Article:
Fa­ther’s foot­steps too big for feck­less son

The Em­peror of Shoes

The Jewish Chronicle - - LIFE - By Spencer Wise

Spencer Wise: am­bi­tious de­but No Exit Press, £16.99

MUCH OF the best post­war fic­tion by British writ­ers was set in Asia and the Mid­dle East. Think of Gra­ham Greene, Lawrence Dur­rell and Ruth Prawer Jhab­vala among many oth­ers. In re­cent years, post­colo­nial writ­ers have con­tin­ued this fas­ci­nat­ing tra­di­tion but, with a few ex­cep­tions, China has been left out.

This is all the more sur­pris­ing given the ex­tra­or­di­nary changes that have been tak­ing place in China, po­lit­i­cally and eco­nom­i­cally. These great changes are, how­ever, at the heart of Spencer Wise’s de­but novel. It be­gins with Alex Co­hen, an Amer­i­can Jew in his mid-20s who has some­how wound up help­ing to run a shoe fac­tory in south China.

Alex has fol­lowed his fa­ther Fe­dor to China. Fe­dor has been there since the mid-1980s, though he likes to say, “I smelled Nixon’s Bryl­creem in the Bei­jing air­port. That’s how long I’ve been here.” Fe­dor moved when the in­dus­trial North-East was turn­ing into a rust­bowl and saw that the only way to save the fam­ily busi­ness was to re­lo­cate to China, where the labour was cheaper. That’s how he be­came “the em­peror of shoes” and now he has de­cided to hand over the busi­ness to Alex.

Un­for­tu­nately, there’s a prob­lem: both fa­ther and son know Alex isn’t a busi­ness­man. He is a free spirit (Alex’s view) or a shmuck (his fa­ther’s view). One thing is for cer­tain, he is not go­ing to suc­ceed his fa­ther as the well-shod em­peror.

The con­comi­tant ten­sion be­tween the son and the over­bear­ing fa­ther is what drives the novel. The third key char­ac­ter is Alex’s Chi­nese girl­friend, Ivy, a young fac­tory worker.

But what is most in­ter­est­ing is the back­ground, the new China. A Chi­nese banker is run over while sex­ting his girl­friend on his iPhone. “You guys are in hy­per-speed,” Alex tells Ivy.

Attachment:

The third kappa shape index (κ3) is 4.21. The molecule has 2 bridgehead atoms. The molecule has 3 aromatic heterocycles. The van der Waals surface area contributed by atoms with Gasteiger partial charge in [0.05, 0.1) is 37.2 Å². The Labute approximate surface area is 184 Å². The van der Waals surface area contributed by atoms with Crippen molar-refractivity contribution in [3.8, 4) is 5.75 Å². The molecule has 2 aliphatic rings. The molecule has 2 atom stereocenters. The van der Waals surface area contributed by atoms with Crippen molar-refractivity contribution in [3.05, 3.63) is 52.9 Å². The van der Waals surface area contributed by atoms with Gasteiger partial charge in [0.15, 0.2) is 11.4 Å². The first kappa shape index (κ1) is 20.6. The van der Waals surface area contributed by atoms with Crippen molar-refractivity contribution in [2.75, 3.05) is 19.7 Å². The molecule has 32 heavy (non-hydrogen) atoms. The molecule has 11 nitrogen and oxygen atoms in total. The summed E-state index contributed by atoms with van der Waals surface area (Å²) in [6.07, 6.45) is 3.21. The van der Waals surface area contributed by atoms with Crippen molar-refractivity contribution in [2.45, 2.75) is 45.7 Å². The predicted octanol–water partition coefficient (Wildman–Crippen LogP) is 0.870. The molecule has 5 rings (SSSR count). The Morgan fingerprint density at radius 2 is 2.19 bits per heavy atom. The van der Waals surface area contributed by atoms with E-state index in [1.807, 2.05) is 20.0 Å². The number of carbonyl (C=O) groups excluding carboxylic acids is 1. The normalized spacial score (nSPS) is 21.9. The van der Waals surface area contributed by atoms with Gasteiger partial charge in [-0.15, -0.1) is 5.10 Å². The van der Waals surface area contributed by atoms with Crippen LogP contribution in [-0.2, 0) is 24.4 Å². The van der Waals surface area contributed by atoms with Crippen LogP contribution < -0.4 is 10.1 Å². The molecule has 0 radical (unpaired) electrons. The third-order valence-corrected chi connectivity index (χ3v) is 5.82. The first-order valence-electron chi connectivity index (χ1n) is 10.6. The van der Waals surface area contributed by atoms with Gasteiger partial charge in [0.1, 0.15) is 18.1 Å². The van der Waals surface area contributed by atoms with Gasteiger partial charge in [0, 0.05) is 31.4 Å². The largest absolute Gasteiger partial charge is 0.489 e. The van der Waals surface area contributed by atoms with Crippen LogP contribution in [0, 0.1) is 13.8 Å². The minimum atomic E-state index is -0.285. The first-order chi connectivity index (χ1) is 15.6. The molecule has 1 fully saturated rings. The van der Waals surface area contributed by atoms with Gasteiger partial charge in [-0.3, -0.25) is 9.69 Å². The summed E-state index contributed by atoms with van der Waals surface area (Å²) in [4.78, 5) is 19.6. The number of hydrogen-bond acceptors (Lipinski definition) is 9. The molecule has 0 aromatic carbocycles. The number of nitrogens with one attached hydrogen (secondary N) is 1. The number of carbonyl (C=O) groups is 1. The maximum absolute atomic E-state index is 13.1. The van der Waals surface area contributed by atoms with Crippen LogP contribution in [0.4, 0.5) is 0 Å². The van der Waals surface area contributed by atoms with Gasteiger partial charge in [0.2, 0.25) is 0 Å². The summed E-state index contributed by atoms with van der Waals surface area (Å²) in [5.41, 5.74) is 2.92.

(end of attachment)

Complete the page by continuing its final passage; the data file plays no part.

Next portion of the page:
The char­ac­ters con­stantly talk about the huge new di­vide be­tween the new cities and tra­di­tional life in the coun­try­side. And there are fas­ci­nat­ing glimpses of the old ru­ral China. Ivy tells Alex how her grand­fa­ther worked for the Foot Eman­ci­pa­tion So­ci­ety, try­ing to lib­er­ate Chi­nese women with bound feet, and how he ended up be­ing shot against a wall in his own vil­lage. This is rivet­ing.

Even so, the char­ac­ter who steals the show is old man Co­hen, with his ma­chine-gun Yid­dishisms and tough no-non­sense line. He doesn’t have time for friends, he tells his son. “Work is my only friend”. And, he shouts at Alex: “This is a shoe fac­tory in the ass­hole of the world, princess.”

Alex, by com­par­i­son, is a whin­ing mil­len­nial, “Mr Heart Bleeds”, full of well-mean­ing lib­eral pieties. That may be good pol­i­tics but it doesn’t make a great char­ac­ter. When­ever his fa­ther ap­pears, the en­ergy picks up and the fun be­gins. Bet­ter still, the prose re­ally takes off: “What was his smell? Sch­maltz and cor­dovan. Old Jew.”

This is an am­bi­tious first novel, tak­ing us to a fas­ci­nat­ing un­known world, the new China where it looks as if our fu­ture is be­ing forged, a place of op­por­tu­nity and of new con­flicts

David Her­man is the JC’s se­nior fic­tion re­viewer

Re­viewed by David Her­man

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